Because you chose to do something different. 

Some may say you can get these benefits at a young age by being a school teacher in the States (or wherever your home country is). You can, the caveat is that being in your home country to teach means a lot more laws and statutes that limit your flexibility in what you can or cannot do, especially in developed countries. 

It restricts your ability to experiment with what works and what doesn’t (in terms of handling people). And if you bend the line where it breaks, being in a foreign country allows you to separate yourself from those you may have inadvertently offended by your experimental methods. (See it as an internship, mistakes will be made.) 

Do you really think you can hose kids down with a water gun in your home country? One of many social experiments. February 2020.

Why You Should Work With Teens: They’re Like Toddlers

And an important note. You want to be working with teens. Small children are irrational and dissimilar to adults in too many ways. Adults, from my own undergraduate experience, know how to behave themselves in a classroom setting.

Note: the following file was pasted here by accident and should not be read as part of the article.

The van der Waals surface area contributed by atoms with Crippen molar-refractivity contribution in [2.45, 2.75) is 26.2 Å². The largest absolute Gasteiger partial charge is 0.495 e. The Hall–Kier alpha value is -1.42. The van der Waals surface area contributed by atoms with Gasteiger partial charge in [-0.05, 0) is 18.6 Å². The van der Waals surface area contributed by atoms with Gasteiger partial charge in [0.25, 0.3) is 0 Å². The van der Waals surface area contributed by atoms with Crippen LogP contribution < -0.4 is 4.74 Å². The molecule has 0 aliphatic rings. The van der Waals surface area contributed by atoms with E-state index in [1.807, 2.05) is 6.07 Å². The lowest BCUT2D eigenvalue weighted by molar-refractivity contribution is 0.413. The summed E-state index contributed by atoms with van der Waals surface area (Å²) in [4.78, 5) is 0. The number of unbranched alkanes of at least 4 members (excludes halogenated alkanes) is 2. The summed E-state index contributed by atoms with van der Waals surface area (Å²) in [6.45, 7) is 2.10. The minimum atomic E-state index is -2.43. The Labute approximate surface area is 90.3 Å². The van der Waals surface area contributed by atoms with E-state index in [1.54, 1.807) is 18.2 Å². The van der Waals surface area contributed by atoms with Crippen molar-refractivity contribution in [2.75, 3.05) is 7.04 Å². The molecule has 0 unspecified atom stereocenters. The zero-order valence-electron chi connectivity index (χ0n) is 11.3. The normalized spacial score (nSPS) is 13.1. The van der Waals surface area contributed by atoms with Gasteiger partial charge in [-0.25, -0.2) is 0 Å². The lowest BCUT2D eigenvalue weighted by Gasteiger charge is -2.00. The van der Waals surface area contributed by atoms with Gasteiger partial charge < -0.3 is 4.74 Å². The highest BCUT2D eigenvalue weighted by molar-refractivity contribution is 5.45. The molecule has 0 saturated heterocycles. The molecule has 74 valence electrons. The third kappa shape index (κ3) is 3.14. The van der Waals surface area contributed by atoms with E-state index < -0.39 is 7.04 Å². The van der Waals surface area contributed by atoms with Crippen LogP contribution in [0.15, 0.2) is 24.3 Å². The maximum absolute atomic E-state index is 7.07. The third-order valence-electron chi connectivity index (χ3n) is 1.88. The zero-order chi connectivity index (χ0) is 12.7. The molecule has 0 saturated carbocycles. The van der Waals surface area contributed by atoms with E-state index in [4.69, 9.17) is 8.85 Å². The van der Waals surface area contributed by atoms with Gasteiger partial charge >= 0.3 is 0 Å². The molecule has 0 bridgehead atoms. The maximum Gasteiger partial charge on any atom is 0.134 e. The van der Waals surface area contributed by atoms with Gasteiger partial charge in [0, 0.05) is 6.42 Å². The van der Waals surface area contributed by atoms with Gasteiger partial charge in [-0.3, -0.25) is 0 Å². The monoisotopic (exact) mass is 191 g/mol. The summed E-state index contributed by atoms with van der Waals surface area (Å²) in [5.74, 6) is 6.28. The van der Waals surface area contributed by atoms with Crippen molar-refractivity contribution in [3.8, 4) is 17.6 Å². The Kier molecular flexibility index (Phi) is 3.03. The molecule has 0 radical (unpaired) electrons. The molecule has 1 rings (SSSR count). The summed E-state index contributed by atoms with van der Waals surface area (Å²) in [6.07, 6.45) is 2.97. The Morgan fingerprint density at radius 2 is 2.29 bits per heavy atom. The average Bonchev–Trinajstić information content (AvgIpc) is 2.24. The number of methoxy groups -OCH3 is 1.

But teens though, think of them like toddlers. They have just begun to develop their own agency and sense of self and want to use it. Just as toddlers don’t stop running when they learn how to walk, teens use their newfound sense of self with limited inhibitions, without the barriers placed in the adult world to keep us from killing each other when we are living and working together at close proximity. 

Now it’s up to you to “chase toddlers” and when flashes of those toddlers emerge later in life with new people you encounter, you already know how to handle it.

9th Graders, oh dear they were a handful.

Think of all this as first steps in learning how to become a leader. When I guest lectured in Thai Unis as an example, I was still nervous speaking in front of fresh faces despite all the practice I already had under my belt. 

But I was much more prepared going into it then if I had not been a TEFL teacher. 

Applying TEFL skills I acquired in a guest lecture in Kasetsart University in Bangkok, Thailand.

And that’s the thing about any job in general, you can make as much or as little of it as you want. It’s up to you on how hard you want to try and hit those points listed above (plus anything else you had in mind) and to see if you are the parental type or not. That’s all on you.